Also under Aguirre's watch, alleged pork barrel scam mastermind Janet Lim-Napoles was given partial protection under the DOJ's witness protection program.

* Nicanor Faeldon, former Bureau of Customs commissioner

Faeldon announced his resignation in August 2017 following the controversial P6.4-billion shipment of illegal drugs from China that had slipped past the Bureau of Customs.

* Dominador Say, former undersecretary of the Department of Labor and Employment

Say resigned on April 17, 2018. Two days later, Malacañang said Say would have been fired by Duterte for supposed involvement in corruption had he not resigned.

* Wanda Teo, former Department of Tourism secretary

Teo submitted her resignation letter on May 7, 2018, a few days after state auditors questioned government payment to a media outlet owned by her brother. The P60-million payment was for advertisements in a TV program run by Teo’s brothers Ben and Erwin Tulfo.

* Cesar Montano, former COO of Tourism Promotions Board

Montano, an actor who campaigned for Duterte's presidential bid, quit his post in May 2018 following corruption allegations hounding the TBP under his leadership.

Duterte’s critics have, however, thumbed down the re-appointment of government officials who have been sacked.

Four officials have been rehired despite corruption allegations hurled against them while one, Celestina dela Serna, was fired as PhilHealth president but retained as board member. Faeldon, who resigned in the middle of the investigation into the shabu shipment from China, was appointed to a new government post.

* Melissa Aradanas, Manuel Serra Jr. and Joan Lagunda, former commissioners of the Presidential Commission for the Urban Poor (PCUP)

Aradanas, a cousin of Duterte's long-time partner Honeylet Avanceña, was appointed as deputy secretary general of the Housing and Urban Development Coordinating Council about three months after she was fired. Serra was appointed as member of the Philippine Coconut Authority governing board while Lagunda was named Environment assistant secretary.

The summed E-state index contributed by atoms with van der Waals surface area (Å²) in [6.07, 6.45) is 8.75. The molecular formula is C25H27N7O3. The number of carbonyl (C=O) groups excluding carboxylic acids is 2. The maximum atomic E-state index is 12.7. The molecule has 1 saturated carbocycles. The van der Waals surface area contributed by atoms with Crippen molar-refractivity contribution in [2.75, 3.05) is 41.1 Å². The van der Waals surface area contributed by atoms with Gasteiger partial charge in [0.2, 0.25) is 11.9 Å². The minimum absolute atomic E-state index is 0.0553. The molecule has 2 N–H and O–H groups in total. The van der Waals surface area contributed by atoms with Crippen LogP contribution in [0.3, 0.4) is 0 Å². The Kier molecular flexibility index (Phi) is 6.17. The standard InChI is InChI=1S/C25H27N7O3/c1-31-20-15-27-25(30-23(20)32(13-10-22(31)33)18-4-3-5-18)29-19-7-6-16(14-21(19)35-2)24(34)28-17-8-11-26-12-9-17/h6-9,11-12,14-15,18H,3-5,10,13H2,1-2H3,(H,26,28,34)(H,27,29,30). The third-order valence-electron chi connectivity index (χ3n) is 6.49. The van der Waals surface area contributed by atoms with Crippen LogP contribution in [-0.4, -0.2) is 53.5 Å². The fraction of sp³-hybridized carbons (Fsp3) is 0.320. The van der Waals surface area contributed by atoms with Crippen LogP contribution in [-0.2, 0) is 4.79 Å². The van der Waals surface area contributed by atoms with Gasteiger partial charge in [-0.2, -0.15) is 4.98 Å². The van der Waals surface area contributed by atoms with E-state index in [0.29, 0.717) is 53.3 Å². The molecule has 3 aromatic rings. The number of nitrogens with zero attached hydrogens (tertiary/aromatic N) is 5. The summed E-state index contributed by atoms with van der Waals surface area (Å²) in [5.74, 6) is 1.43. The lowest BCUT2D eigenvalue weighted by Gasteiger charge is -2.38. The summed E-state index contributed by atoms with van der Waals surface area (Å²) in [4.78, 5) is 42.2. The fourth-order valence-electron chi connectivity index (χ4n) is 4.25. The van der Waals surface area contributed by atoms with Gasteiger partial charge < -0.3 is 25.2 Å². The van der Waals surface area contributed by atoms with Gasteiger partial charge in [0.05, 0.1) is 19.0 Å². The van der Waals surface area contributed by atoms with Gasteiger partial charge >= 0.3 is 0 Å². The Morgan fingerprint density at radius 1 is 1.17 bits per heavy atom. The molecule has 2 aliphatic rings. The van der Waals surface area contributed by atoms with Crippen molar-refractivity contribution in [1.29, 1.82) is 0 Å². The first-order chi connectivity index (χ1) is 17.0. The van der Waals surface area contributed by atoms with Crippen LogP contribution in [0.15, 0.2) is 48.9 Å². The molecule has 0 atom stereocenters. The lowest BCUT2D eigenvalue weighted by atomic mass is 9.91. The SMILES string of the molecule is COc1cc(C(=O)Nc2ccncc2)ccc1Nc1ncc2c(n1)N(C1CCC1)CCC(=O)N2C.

* Jose Gabriel La Viña, former SSS commissioner

La Viña was re-appointed as Tourism undersecretary in April. In June, two months after his reappointment, he was moved to Agriculture department, with the same rank of undersecretary.

La Viña said joining the Duterte government anew despite his having been linked to corruption was a testament that he continues to enjoy the President's “full trust and confidence.”

“When I was invited to meet with the President in Davao, I was ready to answer all the allegations against me, which were nothing but black propaganda circulated by those I charged with conflict of interest, graft, violations of the government procurement law and other offenses before the Office of the Ombudsman,” La Viña told Sun.Star.

“But before I could even begin, the President assured me that he did not believe any of the allegations and that I still had his full trust and confidence. My two subsequent appointments to offices with progressively higher responsibilities is proof positive of this,” he added.

* Celestina dela Serna, former PhilHealth interim president

She was retained as board member of the state-run insurer.

* Nicanor Faeldon, former Customs commissioners

Faeldon was named deputy administrator in the Office of Civil Defense in December 2017, or four months after he resigned, amid the investigations into the shipment.

Duterte has remained steadfast in his strong desire to promote a “clean” government under his watch.

“Corruption, it's one thing that is pulling us down aside from the outside extraneous forces of government operations,” said Duterte in an event in Pampanga on July 10. “So in my time, I will try to maybe just reduce it to the barest minimum, if I cannot totally eradicate it.” (SunStar Philippines)


PART 2: Special Report: Jail congestion worsens as drug war rages

PART 3: Special Report: Clearing the streets of ‘tambays’

PART 4: Special Report: Should Filipinos worry about the economy?